The Director General of the CML, Paul Smee, comments: “Activity has been boosted by landlords seeking to complete purchases before tax changes in April. We do not expect activity to show such strong year-on-year growth later in the year.”1 

However, some analysts believe that there may be too much pessimism regarding the sector.

The Director of mortgage broker Anderson Harris, Jonathan Harris, says: “Buy-to-let goes from strength to strength, but of course, figures will be skewed by landlords bringing forward purchases to beat the Stamp Duty deadline.

“It is highly likely that purchase numbers will slip, although we expect remortgaging to continue to thrive, as landlords squeeze every penny out of investments to help cover other tax changes, such as the reduction in mortgage interest tax relief.”1

Despite the forthcoming changes, Paul Mahoney, a finance expert at Nova Financial, insists that “buy-to-let is not dead”, and explains how the changes will affect you: /contrary-to-popular-belief-buy-to-let-is-not-dead-insists-finance-firm/

Yesterday, we reported that the number of people showing interest in buy-to-let property fell by over a quarter in March compared with the previous month.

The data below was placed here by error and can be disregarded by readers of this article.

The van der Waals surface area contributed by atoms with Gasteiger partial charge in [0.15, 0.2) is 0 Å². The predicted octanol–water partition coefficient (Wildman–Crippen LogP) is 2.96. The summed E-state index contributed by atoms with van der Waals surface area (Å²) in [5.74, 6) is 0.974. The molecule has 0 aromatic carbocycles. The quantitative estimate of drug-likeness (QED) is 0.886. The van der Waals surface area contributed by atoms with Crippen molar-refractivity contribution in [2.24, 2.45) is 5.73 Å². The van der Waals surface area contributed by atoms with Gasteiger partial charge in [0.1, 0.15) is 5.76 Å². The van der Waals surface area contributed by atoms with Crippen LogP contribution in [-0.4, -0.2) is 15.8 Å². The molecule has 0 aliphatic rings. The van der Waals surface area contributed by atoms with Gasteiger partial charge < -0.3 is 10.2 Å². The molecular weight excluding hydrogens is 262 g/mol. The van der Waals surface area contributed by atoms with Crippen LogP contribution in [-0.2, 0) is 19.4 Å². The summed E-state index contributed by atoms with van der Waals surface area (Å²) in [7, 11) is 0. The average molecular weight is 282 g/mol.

New data from e.surv also suggests that mortgage lending dipped over the past month, as buy-to-let activity eased. However, it was still the strongest Q1 for mortgage approvals since 2007.

The firm estimates that there were 67,173 house purchase loan approvals in March, down by 9.1% on February. It believes that first time buyer mortgages accounted for 11,487 of these loans.

For the first three months of the year, e.surv calculates a total of 210,468 house purchase loan approvals, up 13.5% on Q1 2015.


Buy-to-Let Mortgage Rates Drop to Record Lows

Published On: April 12, 2016 at 12:04 pm


Categories: Finance News

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Buy-to-let mortgage rates have dropped to record lows, according to data from comparison website Moneyfacts.

After learning that they will be hit with a reduction in mortgage interest tax relief and higher Stamp Duty, landlords have finally received some good news.

Figures from Moneyfacts show that mortgage lenders are cutting their rates significantly in order to encourage landlords to continue to invest in the buy-to-let sector, despite the changes.

Indeed, buy-to-let mortgage rates have been continuously decreasing over the past five years, with the fixed rate sector experiencing notable reductions. The table below shows the average rate changes across the market:

[table id=5 /]